In the United States and Canada, corned beef typically comes in two forms, a cut of beef (usually brisket, but sometimes round or silverside) cured or pickled in a seasoned brine, and canned (cooked).
In the U.S., corned beef is often purchased ready to eat in delicatessens. It is the key ingredient in the grilled Reuben sandwich, consisting of corned beef, Swiss cheese, sauerkraut, and Thousand Island or Russian dressing on rye bread.
Corned beef hash is commonly served with eggs for breakfast.
In both the U.S. and Canada, some corned beef is sold in cans in minced form, usually imported from South America.
Saint Patrick's Day
In the U.S. and Canada, consumption of corned beef is often associated with Saint Patrick's Day. Corned beef is not considered an Irish national dish, and the connection with Saint Patrick's Day specifically originates as part of Irish-American culture, and is often part of their celebrations in North America. In Ireland, the closest traditional dish is bacon and cabbage (more akin to Canadian style bacon or ham), as beef was considered a less desirable meat. Corned beef and cabbage became popular in the U.S. after Irish immigrants in the northeast used corned beef instead of pork in the dish. This substitution was likely due to the low cost of corned beef in the U.S.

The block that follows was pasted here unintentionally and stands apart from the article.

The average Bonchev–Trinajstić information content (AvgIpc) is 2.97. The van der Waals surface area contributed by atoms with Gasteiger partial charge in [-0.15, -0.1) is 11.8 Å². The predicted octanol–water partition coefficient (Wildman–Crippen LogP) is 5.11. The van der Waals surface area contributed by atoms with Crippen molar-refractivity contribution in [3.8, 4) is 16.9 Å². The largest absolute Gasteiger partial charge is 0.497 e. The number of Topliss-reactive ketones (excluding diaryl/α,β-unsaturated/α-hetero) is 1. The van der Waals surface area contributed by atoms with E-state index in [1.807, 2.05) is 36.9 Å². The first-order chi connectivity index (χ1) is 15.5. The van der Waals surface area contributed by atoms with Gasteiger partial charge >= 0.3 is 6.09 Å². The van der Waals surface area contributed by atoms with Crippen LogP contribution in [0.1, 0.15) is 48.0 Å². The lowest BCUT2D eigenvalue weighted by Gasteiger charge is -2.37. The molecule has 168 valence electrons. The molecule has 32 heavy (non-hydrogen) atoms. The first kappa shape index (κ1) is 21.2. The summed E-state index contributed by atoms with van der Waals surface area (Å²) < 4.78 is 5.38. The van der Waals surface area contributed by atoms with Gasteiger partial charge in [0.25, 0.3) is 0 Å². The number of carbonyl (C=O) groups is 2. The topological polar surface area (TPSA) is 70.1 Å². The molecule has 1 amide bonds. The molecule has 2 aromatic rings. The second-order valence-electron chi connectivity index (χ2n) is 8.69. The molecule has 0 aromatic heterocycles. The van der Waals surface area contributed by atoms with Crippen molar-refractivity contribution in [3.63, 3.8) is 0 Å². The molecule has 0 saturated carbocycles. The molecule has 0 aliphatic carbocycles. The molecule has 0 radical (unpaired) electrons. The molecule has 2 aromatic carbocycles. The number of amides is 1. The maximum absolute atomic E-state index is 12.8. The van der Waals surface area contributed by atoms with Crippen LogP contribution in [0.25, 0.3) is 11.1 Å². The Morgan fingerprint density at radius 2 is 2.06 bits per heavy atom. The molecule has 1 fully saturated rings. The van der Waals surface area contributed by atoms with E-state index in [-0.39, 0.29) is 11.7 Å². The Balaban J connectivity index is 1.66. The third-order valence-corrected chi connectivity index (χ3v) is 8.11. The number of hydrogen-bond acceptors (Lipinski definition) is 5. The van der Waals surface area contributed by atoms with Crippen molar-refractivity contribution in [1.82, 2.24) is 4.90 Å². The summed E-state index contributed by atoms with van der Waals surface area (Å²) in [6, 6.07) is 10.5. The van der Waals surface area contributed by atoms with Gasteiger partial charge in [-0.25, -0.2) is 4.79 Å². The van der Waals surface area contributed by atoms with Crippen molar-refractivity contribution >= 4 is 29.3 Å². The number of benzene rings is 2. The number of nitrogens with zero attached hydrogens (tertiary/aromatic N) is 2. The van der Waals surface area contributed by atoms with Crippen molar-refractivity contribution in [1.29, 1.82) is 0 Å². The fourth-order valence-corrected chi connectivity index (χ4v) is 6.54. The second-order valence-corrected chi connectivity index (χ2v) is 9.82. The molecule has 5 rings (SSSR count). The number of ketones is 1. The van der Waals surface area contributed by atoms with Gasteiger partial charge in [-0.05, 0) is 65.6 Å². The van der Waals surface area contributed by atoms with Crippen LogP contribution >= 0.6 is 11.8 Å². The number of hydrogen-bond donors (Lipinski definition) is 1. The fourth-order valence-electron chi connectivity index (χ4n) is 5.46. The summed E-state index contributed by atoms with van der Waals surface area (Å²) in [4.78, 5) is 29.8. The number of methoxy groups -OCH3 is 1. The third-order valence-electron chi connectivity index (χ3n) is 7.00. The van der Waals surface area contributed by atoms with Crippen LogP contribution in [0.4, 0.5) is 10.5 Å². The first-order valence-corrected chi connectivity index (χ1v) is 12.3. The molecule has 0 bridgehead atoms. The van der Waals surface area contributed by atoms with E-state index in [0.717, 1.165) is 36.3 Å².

Corned beef was used as a substitute for bacon by Irish American immigrants in the late 19th century. A similar dish is the New England boiled dinner, consisting of corned beef, cabbage, and root vegetables such as carrots, turnips, and potatoes, which is popular in New England and parts of Atlantic Canada.
In the United Kingdom, corned beef refers to the variety made from finely minced corned beef in a small amount of gelatin (bully beef; from the French bouilli "boiled"), and is sold in distinctive oblong-shaped cans, just as in the U.S. and Canada, or in slices from supermarkets. It is mainly imported from Argentina, Brazil and Uruguay. Bully beef and biscuits were the main field rations of the British Army from the Boer War to World War II. It is commonly served sliced in a corned beef sandwich. Hash and hotpot, in which potatoes and corned beef are stewed together, are also made. Tinned corned beef is also used in mainland Europe.
The U.S. version of corned beef is known in the U.K. as salt beef, and is available in cities with large Jewish communities.
The appearance of corned beef in Irish cuisine dates to the 12th century in the poem Aislinge Meic Con Glinne or The Vision of MacConglinne. Within the text, it is described as a delicacy a king uses to purge himself of the "demon of gluttony". Cattle, valued as a bartering tool, were only eaten when no longer able to provide milk or to work. The corned beef as described in this text was a rare and valued dish, given the value and position of cattle within the culture, as well as the expense of salt, and was unrelated to the corned beef eaten today.
During the time of the Great Frost, a particularly cold spring drought in 1740 made it difficult to raise enough cattle for food or work. Many cattle in the south of Ireland died amid the harsh weather conditions. Cattle that survived and were suitable for food were exported to England.